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In the third year of his reign, Theodore assembled a synod of bishops, and many other teachers of the church, who loved and were acquainted with the canonical statutes of the fathers.1

The very first synod of the English Church, called by Theodore of Tarsus the Archbishop of Canterbury on the 24th September in the year 673. In attendance, alongside Theodore, were the following bishops,

Wilfrid, bishop of the Northumbria chose not to attend himself and was represented by his proctors.

As you can see, the church wasn't exactly over-endowed with bishops at the time, but then the church was in its infancy; Sussex for one was still entirely pagan and much of the churches organisation was still fairly haphazard. Twelve years later in 685 there were 14 dioceses as Theodore got busy imposing his authority. The synod itself agreed "that more bishops should be made... but this matter for the present was passed over" was a foretaste of arguments to come, as Wilfrid was unhappy with the subsequent decision to divide the diocese of Northumbria, and appealed for assistance from the Pope in the matter. 3

It is sometimes said that the synod resulted in the union of the church in England under the diocese of Canterbury and formed the basis for a centrally administered church, but there was no disputing the primacy of Canterbury at the time (Theodore called the synod in the first place) and nothing was actually agreed at the synod about administration per se.

The synod actually agreed the dating of Easter, as well as some measures regarding monastic and episcopal discipline and the duties of clerics. For good measure it also forbade adultery, incest and divorce. It might not have been revolutionary but it was a first step in the creation of an organised Christian church in what was already being called England.

The Ten Canons of the Synod of Hertford, regarded as sufficently important by the Venerable Bede to quote in full Book IV Chaper V of his Historia Ecclesiastica Gentis Anglorum as follows;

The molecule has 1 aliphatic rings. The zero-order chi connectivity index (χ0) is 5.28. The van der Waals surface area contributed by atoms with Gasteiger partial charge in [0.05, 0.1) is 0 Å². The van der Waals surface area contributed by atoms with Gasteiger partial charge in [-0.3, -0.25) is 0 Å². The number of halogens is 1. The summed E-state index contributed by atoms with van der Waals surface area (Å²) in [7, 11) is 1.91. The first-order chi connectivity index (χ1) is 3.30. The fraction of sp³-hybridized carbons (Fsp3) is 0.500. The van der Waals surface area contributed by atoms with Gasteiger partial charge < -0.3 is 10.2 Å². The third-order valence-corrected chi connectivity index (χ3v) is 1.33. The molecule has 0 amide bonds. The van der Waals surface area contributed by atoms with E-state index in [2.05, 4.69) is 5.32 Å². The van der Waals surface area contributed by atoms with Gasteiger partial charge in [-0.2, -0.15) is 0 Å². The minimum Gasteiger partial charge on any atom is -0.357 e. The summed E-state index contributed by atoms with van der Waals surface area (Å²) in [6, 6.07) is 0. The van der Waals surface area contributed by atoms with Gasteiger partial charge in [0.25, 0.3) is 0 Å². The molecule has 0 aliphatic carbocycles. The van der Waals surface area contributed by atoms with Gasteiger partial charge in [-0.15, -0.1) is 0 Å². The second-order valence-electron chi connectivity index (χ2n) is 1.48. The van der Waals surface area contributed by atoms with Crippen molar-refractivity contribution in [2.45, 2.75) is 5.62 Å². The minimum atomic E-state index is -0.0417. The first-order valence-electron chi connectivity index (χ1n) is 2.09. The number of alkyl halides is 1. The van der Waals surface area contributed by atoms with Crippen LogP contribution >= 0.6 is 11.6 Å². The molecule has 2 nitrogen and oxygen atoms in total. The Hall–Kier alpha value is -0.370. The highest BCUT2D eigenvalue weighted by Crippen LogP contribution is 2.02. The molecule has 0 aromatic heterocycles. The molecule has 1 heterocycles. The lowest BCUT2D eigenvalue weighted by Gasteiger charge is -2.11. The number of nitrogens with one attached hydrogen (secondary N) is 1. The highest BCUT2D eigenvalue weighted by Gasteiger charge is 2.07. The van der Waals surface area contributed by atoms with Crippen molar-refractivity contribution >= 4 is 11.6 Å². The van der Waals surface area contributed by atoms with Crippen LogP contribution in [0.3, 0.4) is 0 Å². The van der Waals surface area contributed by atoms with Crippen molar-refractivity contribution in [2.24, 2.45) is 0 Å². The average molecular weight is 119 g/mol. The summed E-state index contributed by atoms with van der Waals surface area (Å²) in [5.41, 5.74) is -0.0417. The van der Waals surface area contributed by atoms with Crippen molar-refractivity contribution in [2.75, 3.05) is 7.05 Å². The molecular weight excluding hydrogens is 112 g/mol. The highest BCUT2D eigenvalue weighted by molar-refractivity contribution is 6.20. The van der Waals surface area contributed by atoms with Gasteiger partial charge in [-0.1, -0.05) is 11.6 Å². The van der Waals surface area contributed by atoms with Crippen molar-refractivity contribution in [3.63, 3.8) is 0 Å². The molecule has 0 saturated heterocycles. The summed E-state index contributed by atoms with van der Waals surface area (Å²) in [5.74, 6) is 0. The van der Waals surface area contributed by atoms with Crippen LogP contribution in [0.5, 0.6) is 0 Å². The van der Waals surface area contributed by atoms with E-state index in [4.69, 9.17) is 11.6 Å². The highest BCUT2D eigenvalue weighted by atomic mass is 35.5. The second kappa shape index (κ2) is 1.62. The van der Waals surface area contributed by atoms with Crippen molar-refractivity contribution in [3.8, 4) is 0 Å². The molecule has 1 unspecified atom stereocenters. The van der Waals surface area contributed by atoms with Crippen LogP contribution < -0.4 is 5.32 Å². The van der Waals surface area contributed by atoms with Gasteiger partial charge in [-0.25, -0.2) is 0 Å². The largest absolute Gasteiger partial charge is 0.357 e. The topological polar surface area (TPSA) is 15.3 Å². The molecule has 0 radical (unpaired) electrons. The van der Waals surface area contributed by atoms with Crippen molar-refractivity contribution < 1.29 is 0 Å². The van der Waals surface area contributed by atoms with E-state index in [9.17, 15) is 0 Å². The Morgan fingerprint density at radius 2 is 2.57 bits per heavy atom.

• I. That we all in common keep the holy day of Easter on the Sunday after the fourteenth moon of the first month.
  • II. That no bishop intrude into the diocese of another, but be satisfied with the government of the people committed to him.
  • III. That it shall not be lawful for any bishop to trouble monasteries dedicated to God, nor to take anything forcibly from them.
  • IV. That monks do not remove from one place to another, that is, from monastery to monastery, unless with the consent of their own abbot; but that they continue in the obedience which they promised at the time of their conversion.
  • V. That no clergyman, forsaking his own bishop, shall wander about, or be anywhere entertained without letters of recommendation from his own prelate. But if he shall be once received, and will not return when invited, both the receiver, and the person received, be under excommunication.
  • VI. That bishops and clergymen, when travelling, shall be content with the hospitality that is afforded them; and that it be not lawful for them to exercise any priestly function without leave of the bishop in whose diocese they are.
  • VII. That a synod be assembled twice a year; but in regard that several causes obstruct the same, it was approved by all that we should meet on the 1st of August once a year, at the place called Clofeshoch.
  • VIII. That no bishop, through ambition, shall set himself before another; but that they shall all observe the time and order of their consecration.
  • IX. It was generally set forth, that more bishops should be made, as the number of believers increased; but this matter for the present was passed over.
  • X. Of marriages; that nothing be allowed but lawful wedlock; that none commit incest; no man quit his true wife, unless, as the gospel teaches, on account of fornication. And if any man shall put away his own wife, lawfully joined to him in matrimony, that he take no other, if he wishes to be a good Christian, but continue as he is, or else be reconciled to his own wife.


1 Historia Ecclesiastica Gentis Anglorum by Bede

2 Putta is described as such rather than the bishop of Kent, presumably because Kent had ceased to be an independent kingdom.

3 The Pope sided with Wilfrid but Theodore took no notice

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